I am reading the book "Shattered Sword" and it states that Yamamoto "rebuked" Nagumo after Pearl Harbor. I thought Pearl Harbor was considered a great success? Anyone know why Yamamoto thought it necessary to reprimand Nagumo? TIA

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    I believe this topic has been explored extensively if sometimes inarticulately at alternatehistory.com. I believe the general consensus there to have been lack of capacity to inflict strategic damage while preserving a force in being. – Samuel Russell Dec 26 '18 at 7:23

Essentially for failing to carry out a third attack. Wikipedia (my emboldening):

In the end, five American battleships were sunk, three were damaged, and eleven other cruisers, destroyers, and auxiliaries were sunk or seriously damaged. The Japanese lost only 29 aircraft, while 74 were damaged by anti-aircraft fire from the ground. The damaged aircraft were disproportionately dive and torpedo bombers, seriously impacting available firepower to exploit the first two waves' success, so the commander of the First Air Fleet, Naval Vice Admiral Chuichi Nagumo, withdrew. Yamamoto later lamented Nagumo's failure to seize the initiative to seek out and destroy the US carriers, absent from the harbor, or further bombard various strategically important facilities on Oahu. Nagumo had absolutely no idea where the American carriers might be, and remaining on station while his forces cast about looking for them ran the risk of his own forces being found first and attacked while his aircraft were absent searching. In any case, insufficient daylight remained after recovering the aircraft from the first two waves for the carriers to launch and recover a third before dark, and Nagumo's escorting destroyers lacked the fuel capacity for him to loiter long. Much has been made of Yamamoto's hindsight, but, in keeping with Japanese military tradition not to criticize the commander on the spot, he did not punish Nagumo for his withdrawal.

which suggests the criticism may have been somewhat unjust.

The "strategically important facilities" included fuel stocks:


he was later criticized for his failure to launch a third attack, which might have destroyed the fuel oil storage and repair facilities. This could have rendered the most important U.S. naval base in the Pacific useless, especially as the use of the submarine base and intelligence station at the installation were critical factors in Japan's defeat.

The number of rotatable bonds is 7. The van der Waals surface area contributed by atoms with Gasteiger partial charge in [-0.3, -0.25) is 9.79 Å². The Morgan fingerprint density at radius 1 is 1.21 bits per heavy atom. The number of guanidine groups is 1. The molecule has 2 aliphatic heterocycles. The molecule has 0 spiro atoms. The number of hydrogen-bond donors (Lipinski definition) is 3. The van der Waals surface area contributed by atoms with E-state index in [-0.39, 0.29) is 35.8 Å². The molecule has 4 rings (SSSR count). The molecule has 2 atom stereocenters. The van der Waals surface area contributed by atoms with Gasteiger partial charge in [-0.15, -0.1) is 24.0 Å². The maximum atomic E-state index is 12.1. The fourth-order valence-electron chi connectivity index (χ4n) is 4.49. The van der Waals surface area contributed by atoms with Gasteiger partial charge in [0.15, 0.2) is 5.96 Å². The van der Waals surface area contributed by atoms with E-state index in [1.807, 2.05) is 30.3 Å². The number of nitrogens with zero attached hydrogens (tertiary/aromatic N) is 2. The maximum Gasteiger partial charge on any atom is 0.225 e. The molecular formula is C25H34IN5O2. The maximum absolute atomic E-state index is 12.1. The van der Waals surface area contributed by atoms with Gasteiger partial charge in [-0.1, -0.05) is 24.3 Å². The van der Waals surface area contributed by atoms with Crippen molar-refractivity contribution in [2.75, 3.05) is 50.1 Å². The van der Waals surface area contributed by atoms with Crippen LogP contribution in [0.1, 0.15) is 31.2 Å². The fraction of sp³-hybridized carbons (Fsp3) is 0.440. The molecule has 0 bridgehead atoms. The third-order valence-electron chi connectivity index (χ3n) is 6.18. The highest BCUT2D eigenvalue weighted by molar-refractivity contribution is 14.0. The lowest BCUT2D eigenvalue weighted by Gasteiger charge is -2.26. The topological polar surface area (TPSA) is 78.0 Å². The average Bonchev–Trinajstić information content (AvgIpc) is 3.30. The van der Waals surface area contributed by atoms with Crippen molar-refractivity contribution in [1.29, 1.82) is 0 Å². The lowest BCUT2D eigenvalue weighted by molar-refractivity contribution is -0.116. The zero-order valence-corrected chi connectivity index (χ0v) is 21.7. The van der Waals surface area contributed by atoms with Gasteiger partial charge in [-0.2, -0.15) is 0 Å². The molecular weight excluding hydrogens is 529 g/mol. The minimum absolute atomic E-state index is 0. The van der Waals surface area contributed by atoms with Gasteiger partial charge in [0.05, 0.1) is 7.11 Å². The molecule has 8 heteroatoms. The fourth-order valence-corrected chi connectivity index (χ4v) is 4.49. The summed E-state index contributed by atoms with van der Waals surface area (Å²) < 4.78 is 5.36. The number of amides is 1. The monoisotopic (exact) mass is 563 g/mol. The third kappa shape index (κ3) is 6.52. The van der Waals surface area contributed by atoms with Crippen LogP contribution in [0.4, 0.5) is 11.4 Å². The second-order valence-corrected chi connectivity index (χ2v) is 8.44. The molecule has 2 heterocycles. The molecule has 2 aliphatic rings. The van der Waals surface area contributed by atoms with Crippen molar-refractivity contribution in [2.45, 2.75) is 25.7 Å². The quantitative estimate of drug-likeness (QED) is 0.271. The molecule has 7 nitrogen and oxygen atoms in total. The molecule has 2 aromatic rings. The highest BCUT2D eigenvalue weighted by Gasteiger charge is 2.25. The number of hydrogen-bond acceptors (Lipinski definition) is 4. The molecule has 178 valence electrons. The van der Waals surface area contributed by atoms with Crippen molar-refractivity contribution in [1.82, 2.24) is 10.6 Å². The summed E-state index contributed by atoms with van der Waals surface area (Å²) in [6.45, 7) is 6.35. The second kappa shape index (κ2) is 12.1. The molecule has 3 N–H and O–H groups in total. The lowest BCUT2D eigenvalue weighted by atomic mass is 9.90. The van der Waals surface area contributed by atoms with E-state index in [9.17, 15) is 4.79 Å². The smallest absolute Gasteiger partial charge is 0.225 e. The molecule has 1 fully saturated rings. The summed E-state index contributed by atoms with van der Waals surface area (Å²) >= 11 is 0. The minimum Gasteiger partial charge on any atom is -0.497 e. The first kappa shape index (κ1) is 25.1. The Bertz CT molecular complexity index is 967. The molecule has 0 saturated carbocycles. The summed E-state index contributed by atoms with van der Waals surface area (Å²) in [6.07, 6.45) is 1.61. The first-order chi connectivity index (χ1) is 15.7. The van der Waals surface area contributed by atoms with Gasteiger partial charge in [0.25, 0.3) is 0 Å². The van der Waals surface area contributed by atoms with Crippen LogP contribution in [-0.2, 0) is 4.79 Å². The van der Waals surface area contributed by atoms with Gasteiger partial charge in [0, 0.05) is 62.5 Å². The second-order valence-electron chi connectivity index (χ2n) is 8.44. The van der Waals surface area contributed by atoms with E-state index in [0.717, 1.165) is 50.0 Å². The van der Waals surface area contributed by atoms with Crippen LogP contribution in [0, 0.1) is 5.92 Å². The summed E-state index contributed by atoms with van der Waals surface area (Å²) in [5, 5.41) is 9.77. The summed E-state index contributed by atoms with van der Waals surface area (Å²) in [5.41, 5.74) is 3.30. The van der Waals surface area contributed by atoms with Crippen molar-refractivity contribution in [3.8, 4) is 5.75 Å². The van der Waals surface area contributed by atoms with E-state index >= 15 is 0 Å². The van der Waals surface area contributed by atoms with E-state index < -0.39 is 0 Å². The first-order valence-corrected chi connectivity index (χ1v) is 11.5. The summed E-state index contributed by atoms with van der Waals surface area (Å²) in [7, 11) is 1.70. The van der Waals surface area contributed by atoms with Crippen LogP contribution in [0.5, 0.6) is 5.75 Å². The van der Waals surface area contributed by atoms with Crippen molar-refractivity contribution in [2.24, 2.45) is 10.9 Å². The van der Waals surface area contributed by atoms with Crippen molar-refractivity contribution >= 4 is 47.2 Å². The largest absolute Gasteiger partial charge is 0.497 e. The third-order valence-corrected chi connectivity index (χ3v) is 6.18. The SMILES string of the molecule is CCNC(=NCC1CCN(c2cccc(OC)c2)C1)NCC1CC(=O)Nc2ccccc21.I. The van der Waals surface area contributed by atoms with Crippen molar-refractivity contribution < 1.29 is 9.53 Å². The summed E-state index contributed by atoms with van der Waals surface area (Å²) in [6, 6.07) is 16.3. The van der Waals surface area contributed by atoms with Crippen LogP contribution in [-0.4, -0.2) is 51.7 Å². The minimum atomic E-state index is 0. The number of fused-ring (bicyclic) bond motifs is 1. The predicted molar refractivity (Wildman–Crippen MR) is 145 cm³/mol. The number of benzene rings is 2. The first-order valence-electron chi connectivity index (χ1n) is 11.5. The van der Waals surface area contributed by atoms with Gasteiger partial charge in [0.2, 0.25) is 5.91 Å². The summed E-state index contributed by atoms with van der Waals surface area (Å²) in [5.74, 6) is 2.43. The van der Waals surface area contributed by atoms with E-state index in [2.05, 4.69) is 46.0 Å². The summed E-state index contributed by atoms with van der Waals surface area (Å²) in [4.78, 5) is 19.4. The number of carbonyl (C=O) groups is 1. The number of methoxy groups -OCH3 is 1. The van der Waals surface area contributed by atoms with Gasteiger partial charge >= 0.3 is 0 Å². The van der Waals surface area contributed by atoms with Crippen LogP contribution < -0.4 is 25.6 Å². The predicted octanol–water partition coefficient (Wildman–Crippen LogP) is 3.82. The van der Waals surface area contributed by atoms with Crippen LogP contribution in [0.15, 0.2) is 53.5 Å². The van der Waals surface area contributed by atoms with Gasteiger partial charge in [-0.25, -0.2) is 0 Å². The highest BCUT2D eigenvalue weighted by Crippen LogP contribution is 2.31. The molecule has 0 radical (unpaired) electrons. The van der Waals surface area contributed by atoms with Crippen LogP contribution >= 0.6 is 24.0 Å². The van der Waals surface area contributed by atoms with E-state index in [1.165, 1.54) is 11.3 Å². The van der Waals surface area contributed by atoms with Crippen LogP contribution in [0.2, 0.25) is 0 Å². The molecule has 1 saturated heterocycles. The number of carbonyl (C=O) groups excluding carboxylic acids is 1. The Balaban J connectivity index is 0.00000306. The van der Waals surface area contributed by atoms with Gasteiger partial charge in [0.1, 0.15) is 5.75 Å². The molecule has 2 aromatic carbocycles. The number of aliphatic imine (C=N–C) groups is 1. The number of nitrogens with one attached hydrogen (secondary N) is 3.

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    The attack started at about 8 AM and both waves were over by about 10 AM. Thus there was plenty of time to carry out a third wave. I have read that the Japanese pilots wanted a third wave because they had seen other targets (fuel storage tanks, drydocks, submarine pens, etc.) but that Nagumo refused because he felt he accomplished his primary mission (attack the batteships) and did not want to risk his fleet in case the US carriers showed up. This was typical behavior of Japanese officers during the war: sticking to their mission and not be willing to take any chances. – Barry Dec 26 '18 at 3:11
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    @Barry, on the other hand all that accomplishes is make WWII bloodier. December 7 was a total loss for the Japanese. Even if they neutralize Hawaii altogether they will be crushed by overwhelming power. – Joshua Dec 26 '18 at 3:17
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    @Barry The raid was over at Pearl Harbor by 10 AM. It took time to fly back to the carriers, which were prudently staying far away. The time to land all the aircraft, patch some up, form up an attack, launch, and recover would have had at least some recovery taking place after dark, which Nagumo wanted to avoid. (H.P. Willmott, "Pearl Harbor"). – David Thornley Dec 26 '18 at 18:14